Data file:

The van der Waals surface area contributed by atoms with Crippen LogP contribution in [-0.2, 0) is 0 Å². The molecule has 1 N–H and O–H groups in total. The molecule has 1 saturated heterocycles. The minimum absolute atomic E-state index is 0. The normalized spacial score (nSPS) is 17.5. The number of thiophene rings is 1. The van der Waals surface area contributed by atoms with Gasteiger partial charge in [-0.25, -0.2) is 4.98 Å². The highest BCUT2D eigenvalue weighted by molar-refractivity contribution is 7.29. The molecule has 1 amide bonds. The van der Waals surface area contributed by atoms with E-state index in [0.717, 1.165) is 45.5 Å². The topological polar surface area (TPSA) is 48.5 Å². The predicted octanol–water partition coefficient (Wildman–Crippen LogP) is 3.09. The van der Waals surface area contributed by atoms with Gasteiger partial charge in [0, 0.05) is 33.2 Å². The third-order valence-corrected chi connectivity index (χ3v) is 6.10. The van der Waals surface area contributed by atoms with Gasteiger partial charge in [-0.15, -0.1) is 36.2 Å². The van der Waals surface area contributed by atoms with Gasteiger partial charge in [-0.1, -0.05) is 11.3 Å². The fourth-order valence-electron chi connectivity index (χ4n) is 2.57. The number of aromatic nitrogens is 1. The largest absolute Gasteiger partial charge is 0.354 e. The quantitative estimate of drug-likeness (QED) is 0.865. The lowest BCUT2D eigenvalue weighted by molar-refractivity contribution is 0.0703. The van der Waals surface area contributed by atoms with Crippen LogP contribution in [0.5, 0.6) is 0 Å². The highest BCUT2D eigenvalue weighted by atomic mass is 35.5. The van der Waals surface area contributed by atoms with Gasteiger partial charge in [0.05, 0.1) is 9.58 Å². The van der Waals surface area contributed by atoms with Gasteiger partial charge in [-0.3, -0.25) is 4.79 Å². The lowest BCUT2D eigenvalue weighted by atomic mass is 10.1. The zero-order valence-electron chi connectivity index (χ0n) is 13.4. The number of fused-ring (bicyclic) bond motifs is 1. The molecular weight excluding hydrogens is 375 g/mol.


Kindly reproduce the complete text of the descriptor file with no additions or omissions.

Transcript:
The van der Waals surface area contributed by atoms with Crippen LogP contribution in [-0.2, 0) is 0 Å². The molecule has 1 N–H and O–H groups in total. The molecule has 1 saturated heterocycles. The minimum absolute atomic E-state index is 0. The normalized spacial score (nSPS) is 17.5. The number of thiophene rings is 1. The van der Waals surface area contributed by atoms with Gasteiger partial charge in [-0.25, -0.2) is 4.98 Å². The highest BCUT2D eigenvalue weighted by molar-refractivity contribution is 7.29. The molecule has 1 amide bonds. The van der Waals surface area contributed by atoms with E-state index in [0.717, 1.165) is 45.5 Å². The topological polar surface area (TPSA) is 48.5 Å². The predicted octanol–water partition coefficient (Wildman–Crippen LogP) is 3.09. The van der Waals surface area contributed by atoms with Gasteiger partial charge in [0, 0.05) is 33.2 Å². The third-order valence-corrected chi connectivity index (χ3v) is 6.10. The van der Waals surface area contributed by atoms with Gasteiger partial charge in [-0.15, -0.1) is 36.2 Å². The van der Waals surface area contributed by atoms with Gasteiger partial charge in [-0.1, -0.05) is 11.3 Å². The fourth-order valence-electron chi connectivity index (χ4n) is 2.57. The number of aromatic nitrogens is 1. The largest absolute Gasteiger partial charge is 0.354 e. The quantitative estimate of drug-likeness (QED) is 0.865. The lowest BCUT2D eigenvalue weighted by molar-refractivity contribution is 0.0703. The van der Waals surface area contributed by atoms with Crippen LogP contribution in [0.5, 0.6) is 0 Å². The highest BCUT2D eigenvalue weighted by atomic mass is 35.5. The van der Waals surface area contributed by atoms with Gasteiger partial charge in [0.05, 0.1) is 9.58 Å². The van der Waals surface area contributed by atoms with Gasteiger partial charge in [-0.3, -0.25) is 4.79 Å². The lowest BCUT2D eigenvalue weighted by atomic mass is 10.1. The zero-order valence-electron chi connectivity index (χ0n) is 13.4. The number of fused-ring (bicyclic) bond motifs is 1. The molecular weight excluding hydrogens is 375 g/mol.